Exploring the relationship between stigma and help-seeking for mental illness in African-descended faith communities in the UK.

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Stigma related to mental illness affects all ethnic groups, contributing to the production and maintenance of mental illness and restricting access to care and support. However, stigma is especially prevalent in minority communities, thus potentially increasing ethnically based disparities. Little is known of the links between stigma and help-seeking for mental illness in African-descended populations in the UK.


Building on the evidence that faith-based organizations (FBOs) can aid the development of effective public health strategies, this qualitative study used semi-structured interviews with faith groups to explore the complex ways in which stigma influences help-seeking for mental illness in African-descended communities. A thematic approach to data analysis was applied to the entire data set.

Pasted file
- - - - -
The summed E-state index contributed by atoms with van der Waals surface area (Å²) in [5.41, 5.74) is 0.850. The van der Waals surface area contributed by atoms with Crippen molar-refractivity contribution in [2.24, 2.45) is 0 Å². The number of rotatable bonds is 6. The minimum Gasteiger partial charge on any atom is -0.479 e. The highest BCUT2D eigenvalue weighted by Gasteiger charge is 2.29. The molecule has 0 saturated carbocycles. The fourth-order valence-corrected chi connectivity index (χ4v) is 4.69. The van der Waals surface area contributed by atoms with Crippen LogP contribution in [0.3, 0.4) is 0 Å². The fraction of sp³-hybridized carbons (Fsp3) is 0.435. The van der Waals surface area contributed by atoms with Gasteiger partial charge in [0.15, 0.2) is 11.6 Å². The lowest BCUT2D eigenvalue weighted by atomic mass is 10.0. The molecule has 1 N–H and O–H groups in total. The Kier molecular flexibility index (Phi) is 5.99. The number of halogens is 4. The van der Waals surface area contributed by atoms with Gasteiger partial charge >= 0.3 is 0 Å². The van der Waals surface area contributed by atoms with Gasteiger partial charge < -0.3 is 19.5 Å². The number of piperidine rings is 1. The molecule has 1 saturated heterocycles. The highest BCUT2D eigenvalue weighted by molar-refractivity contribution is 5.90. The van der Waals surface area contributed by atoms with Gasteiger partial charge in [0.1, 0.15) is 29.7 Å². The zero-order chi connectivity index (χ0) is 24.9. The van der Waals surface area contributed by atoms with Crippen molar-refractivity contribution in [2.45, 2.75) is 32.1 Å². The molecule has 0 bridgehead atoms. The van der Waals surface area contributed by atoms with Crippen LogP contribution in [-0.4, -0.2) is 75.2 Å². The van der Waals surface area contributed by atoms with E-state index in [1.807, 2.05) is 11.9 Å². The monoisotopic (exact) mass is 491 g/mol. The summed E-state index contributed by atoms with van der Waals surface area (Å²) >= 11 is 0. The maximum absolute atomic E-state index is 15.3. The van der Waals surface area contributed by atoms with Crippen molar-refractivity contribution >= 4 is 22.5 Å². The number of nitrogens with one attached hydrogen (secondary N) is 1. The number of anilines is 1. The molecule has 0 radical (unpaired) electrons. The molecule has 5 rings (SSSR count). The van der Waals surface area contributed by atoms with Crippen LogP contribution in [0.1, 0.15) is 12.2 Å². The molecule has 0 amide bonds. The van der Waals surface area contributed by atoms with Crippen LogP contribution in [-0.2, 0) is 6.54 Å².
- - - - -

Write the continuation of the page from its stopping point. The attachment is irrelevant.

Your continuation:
Twenty-six men and women who had varying levels of involvement with Christian FBOs in south London were interviewed (e.g. six faith leaders, thirteen 'active members' and seven 'regular attendees').


Key factors influencing help-seeking behaviour were as follows: beliefs about the causes of mental illness; 'silencing' of mental illness resulting from heightened levels of ideological stigma; and stigma (re)production and maintenance at community level. Individuals with a diagnosis of mental illness were likely to experience a triple jeopardy in terms of stigma.


'One-size-fits-all' approaches cannot effectively meet the needs of diverse populations. To ensure that services are more congruent with their needs, health and care organizations should enable service users, families and community members to become active creators of interventions to remove barriers to help-seeking for mental illness.

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